Will Russia Disconnect From the Internet on April 1?

A protester holds up a sign that reads, "Putin net."
An opposition rally took place in Moscow on March 10, 2019 to demand internet freedom in Russia.
ALEXANDER NEMENOV/Getty Images

Earlier this year, Russia announced plans to briefly disconnect its internet from the rest of the world by or on April 1. The scheduled exercise was intended to test its ability to create an isolated, sovereign internet. However, it’s unclear if the test will proceed on the original timeline.

The internet disconnection experiment was agreed on in January during a session of the Information Security Working Group, which includes a co-founder of Kaspersky Lab and representatives of major telecommunications companies such as Beeline and MTS. The working group is advising the Russian Duma on implementing a sovereign internet bill currently under consideration. The bill aims to create a centralized traffic control system in Russia, build a national domain database, and require Russian network operators to install government-approved tools for counteracting potential cyber threats. As Robert Morgus and Justin Sherman described recently in Future Tense, with this bill, Russia is taking steps to alter the very architecture of its internet, “which, once enacted, would be difficult to reverse.”

As lawmakers debated the draft of the bill, however, concerns arose about the feasibility and costs of the project, prompting the decision to hold a test prior to proceeding. The proposed test caught both Russian and Western media’s attention in February when the outlet RBC reported that it would take place by April 1, in line with the Information Security Working Group’s recommendation. Natalia Kaspersky, who chairs the working group, confirmed to RBC that a test “or something similar” would be needed “to understand how the project can be carried out.” However, Kaspersky didn’t provide a timeline for the testing. On March 28, Russian media again reported that a test was scheduled to take place before the second reading of the bill but gave no specific dates for the test or the reading. (Typically, a bill is required to pass through three rounds of readings, according to Duma regulations. The version of the bill presented in the second reading is supposed to contain all necessary amendments, based on lawmaker and expert feedback to the first draft. If no more changes are proposed, the bill passes to the third reading, when deputies cast their final votes on the measure.)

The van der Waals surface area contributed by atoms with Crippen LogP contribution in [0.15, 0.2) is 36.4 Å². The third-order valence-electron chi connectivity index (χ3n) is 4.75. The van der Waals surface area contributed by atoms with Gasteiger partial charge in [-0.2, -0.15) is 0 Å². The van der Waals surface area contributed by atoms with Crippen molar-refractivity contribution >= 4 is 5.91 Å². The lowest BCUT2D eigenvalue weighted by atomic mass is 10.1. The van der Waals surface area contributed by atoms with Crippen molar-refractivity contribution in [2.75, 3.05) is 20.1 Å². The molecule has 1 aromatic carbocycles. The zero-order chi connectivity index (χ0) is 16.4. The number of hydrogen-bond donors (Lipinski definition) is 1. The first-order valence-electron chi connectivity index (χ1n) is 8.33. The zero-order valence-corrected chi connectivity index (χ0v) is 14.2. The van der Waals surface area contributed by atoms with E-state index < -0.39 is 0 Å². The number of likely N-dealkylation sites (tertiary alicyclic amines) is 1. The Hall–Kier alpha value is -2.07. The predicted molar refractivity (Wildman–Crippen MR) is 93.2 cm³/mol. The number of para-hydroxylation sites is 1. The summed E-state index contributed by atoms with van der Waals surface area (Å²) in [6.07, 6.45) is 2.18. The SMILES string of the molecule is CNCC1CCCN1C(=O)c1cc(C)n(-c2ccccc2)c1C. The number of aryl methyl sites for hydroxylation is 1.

The goal of the test is to supply internet service providers with data about how their networks would react if the domestic internet were disconnected from global servers. It’s also meant to be a showcase of ISP capabilities to direct data to government-controlled routing points, which filter traffic and only allow data exchanged between Russians to reach its destination. So, if and when the test is conducted, Russians won’t find themselves entirely without the internet—they just won’t be able to receive and send data beyond Russian borders. It’s not clear how long the exercise is intended to last.

In order to pull this off, Russia would have to ensure that all the content Russians want to access is located inside the country, Nicole Starosielski, a professor at New York University, told Wired in February. Issues are almost certain to arise: ISPs cannot know precisely how much their networks actually rely on infrastructure outside Russian borders until they’re disconnected.

According to Noah Buyon, research associate at Freedom House, the planned test is a lose-lose scenario for users. If Russia succeeds at isolating its internet from the global network, “users could lose access to web resources hosted beyond Russia’s territorial borders, including independent news media and pathways for circumventing existing website blocks,” he told me via email. And if the test fails, “the country may experience a self-inflicted internet shutdown. In that case, web services that users rely on every day could be disrupted.” No matter the outcome of the experiment, Russians will suffer its consequences.

When the idea of holding a test was proposed, the Information Security Working Group said that it plans to study the results and then recommend changes to the internet bill before it proceeds to its second Duma reading. The overall budget for the Runet project is estimated at 27 billion rubles (about $415 million), although only 2 million rubles (about $31,000) have been allocated for the test disconnection.

If the test ever actually takes place, whether Sunday or some other time, it will be an indication Russia could be well on its way to its goal: routing up to 95 percent of internet traffic through domestic servers by 2020.

Future Tense is a partnership of Slate, New America, and Arizona State University that examines emerging technologies, public policy, and society.